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I believe his name was Big Slammu, and this was the second version of him. Originally he was a wrestler. He came with a mouth guard that was outlined like teeth so he would look cool with or without it. This one was a lot of fun to play with. All Street Sharks were designed so that there mouth would open wide when you pulled back on their fin. His legs weren't posable at all, but his body swiveled making it easy to swing punches. While I used him on his own, I liked to use him as sort of a boss character for my other toys. When first encountered, he would have his mouth guard in and my other toys would just have to avoid his charges and punches while damaging him. After enough damage was done to him, he would spit out the guard and could now use his jaws to do massive damage. If that so sounds very video game-ish, that's intentional. My experiences with the NES, SNES, Genesis, and arcades helped shape much of my play time. I would often turn objects and areas in my house into different "levels" and play through them. It was a ton of fun, and I enjoyed the creative process of it all. In case of Big Slammu, I was picturing him as a boss similar to the classic tmnt arcade games. I had one friend who also had a Street Shark, this one was on roller blades, and I played with him too. Ultimately, it didn't end well for Mr. Slammu. I ended up cutting his gloves off his arms. I tossed the shark and kept the gloves, for who knows what reason. I remember instantly wishing I hadn't, but the damage was already done. Oh well.

Most of the G.I. Joes I had as a kid came from K-Mart, but there was one in particular I know I got at Toys R Us.

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I mentioned this before in my article "Little Plastic Men." There were four of these copters if I remember correctly, two for Joes and two for the Cobras. Based on the screenshots I've seen, I also think this copter was in the NES G.I Joe game. As I said before, I had seen commercials for this thing and wasn't all that impressed with it. Then one day my family happened to go to Toys R Us and I saw it on a shelf and found it was really inexpensive. I was able to take it home and naturally I began to picture myself playing with it and launching it into the air. But upon exiting the store I was reminded that it was very windy outside. The entire drive home I kept watching the trees we would pass, hoping that the wind would die down the closer we got to our house. It didn't really, but I felt safe enough to send it up in the backyard. It got tossed around so I didn't really get a good outside test flight that first day. I did, however, discover that if I pulled the cord a little softly, I was able to launch it in the house and it would lightly bounce of the ceiling none the worse for the wear. And course I would also just move it around myself and pretend it was flying. It was nice to get so much use out of a toy I didn't initially want.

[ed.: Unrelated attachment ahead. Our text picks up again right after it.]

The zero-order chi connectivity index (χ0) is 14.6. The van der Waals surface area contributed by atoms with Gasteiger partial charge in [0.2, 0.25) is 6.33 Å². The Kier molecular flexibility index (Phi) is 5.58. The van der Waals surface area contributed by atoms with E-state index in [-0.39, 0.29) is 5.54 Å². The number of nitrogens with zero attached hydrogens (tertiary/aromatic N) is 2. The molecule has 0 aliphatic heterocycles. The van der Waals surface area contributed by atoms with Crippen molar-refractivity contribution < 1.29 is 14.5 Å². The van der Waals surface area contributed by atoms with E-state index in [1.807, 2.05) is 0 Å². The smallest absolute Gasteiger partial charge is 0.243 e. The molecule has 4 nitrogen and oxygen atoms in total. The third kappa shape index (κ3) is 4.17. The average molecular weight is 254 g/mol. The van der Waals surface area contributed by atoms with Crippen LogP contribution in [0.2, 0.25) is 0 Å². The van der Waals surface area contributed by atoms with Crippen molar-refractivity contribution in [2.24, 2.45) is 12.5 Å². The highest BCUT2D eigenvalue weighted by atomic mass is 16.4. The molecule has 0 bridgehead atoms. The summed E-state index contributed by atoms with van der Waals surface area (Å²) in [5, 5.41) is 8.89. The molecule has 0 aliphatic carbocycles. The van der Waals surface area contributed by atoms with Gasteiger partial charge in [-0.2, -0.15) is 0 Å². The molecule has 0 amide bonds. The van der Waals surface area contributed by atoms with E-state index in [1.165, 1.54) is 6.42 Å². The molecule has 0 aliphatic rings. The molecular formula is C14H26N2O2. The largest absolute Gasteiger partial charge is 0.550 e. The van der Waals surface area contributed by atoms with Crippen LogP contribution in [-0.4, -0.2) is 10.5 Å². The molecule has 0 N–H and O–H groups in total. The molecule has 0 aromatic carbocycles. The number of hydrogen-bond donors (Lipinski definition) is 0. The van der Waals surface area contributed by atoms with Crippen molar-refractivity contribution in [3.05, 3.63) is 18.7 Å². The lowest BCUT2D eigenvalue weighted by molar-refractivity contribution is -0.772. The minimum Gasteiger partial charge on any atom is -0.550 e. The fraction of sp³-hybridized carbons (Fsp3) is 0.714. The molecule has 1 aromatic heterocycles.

While on the subject of toys, I'd like to make mention one quick thing. Remember that arcade game Primal Rage?

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Well, there were action figures made of the characters. I never saw a word of advertisement about them, I just remember my friend Jonathan and myself looking at toys and there they were sitting on the shelf. I thought they were cool, but I was also really surprised. I enjoyed Primal Rage in the arcades and I knew it was popular to a degree, but I didn't think it warranted enough interest to make toys out of. I think other fighting games were more deserving. Jonathan and I once talked and came up with ideas for a whole line of Killer Instinct action figures that I still think would have been awesome to have, had they been real. Anyway, I mention Primal Rage because I did like the game and ended up owning a couple of the figures. I had Armadon and Talon, and Jonathan eventually bought Chaos.

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When you pulled Armadon's arms down, the spikes on his back would rise. Talon had some type of action you could do that made his claws scratch. I don't remember what Chaos did. I do have to mention that I can't remember where I got them. It could very well have been Wal-Mart, but given that Toys R Us is usually the only place I found toys like this, I think it's a safe bet I got them there. There is one more toy I remember getting specifically from Toys R Us and that was a Nerf weapon. Toys R Us was the place to get best selection of Nerf's finest foam weaponry. Seeing commercials would always give me something to look forward to any time I walked down that Nerf aisle. I can't account for where my parents bought Nerf guns they gave as Christmas and birthday gifts, but I know the only one I specifically bought Toys R Us myself was the Nerf Rattler, part of the Max Force series.